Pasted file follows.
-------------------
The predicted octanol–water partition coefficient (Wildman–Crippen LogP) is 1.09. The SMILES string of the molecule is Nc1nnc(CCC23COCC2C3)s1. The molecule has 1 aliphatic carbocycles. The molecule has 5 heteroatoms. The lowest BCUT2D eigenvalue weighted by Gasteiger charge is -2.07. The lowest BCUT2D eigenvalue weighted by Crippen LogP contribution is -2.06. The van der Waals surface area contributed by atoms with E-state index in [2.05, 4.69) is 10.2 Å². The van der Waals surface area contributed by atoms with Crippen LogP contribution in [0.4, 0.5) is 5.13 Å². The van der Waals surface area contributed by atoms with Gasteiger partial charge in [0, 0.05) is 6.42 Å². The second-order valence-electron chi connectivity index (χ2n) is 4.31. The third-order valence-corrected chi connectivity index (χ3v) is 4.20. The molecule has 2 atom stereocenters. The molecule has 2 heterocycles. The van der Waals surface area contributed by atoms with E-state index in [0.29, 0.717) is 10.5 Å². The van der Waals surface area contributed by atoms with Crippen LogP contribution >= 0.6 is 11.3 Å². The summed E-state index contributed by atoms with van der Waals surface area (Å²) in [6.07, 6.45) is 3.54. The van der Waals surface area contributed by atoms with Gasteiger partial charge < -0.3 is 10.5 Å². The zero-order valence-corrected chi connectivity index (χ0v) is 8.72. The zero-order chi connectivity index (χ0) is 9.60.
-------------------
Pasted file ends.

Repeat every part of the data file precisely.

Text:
The predicted octanol–water partition coefficient (Wildman–Crippen LogP) is 1.09. The SMILES string of the molecule is Nc1nnc(CCC23COCC2C3)s1. The molecule has 1 aliphatic carbocycles. The molecule has 5 heteroatoms. The lowest BCUT2D eigenvalue weighted by Gasteiger charge is -2.07. The lowest BCUT2D eigenvalue weighted by Crippen LogP contribution is -2.06. The van der Waals surface area contributed by atoms with E-state index in [2.05, 4.69) is 10.2 Å². The van der Waals surface area contributed by atoms with Crippen LogP contribution in [0.4, 0.5) is 5.13 Å². The van der Waals surface area contributed by atoms with Gasteiger partial charge in [0, 0.05) is 6.42 Å². The second-order valence-electron chi connectivity index (χ2n) is 4.31. The third-order valence-corrected chi connectivity index (χ3v) is 4.20. The molecule has 2 atom stereocenters. The molecule has 2 heterocycles. The van der Waals surface area contributed by atoms with E-state index in [0.29, 0.717) is 10.5 Å². The van der Waals surface area contributed by atoms with Crippen LogP contribution >= 0.6 is 11.3 Å². The summed E-state index contributed by atoms with van der Waals surface area (Å²) in [6.07, 6.45) is 3.54. The van der Waals surface area contributed by atoms with Gasteiger partial charge < -0.3 is 10.5 Å². The zero-order valence-corrected chi connectivity index (χ0v) is 8.72. The zero-order chi connectivity index (χ0) is 9.60.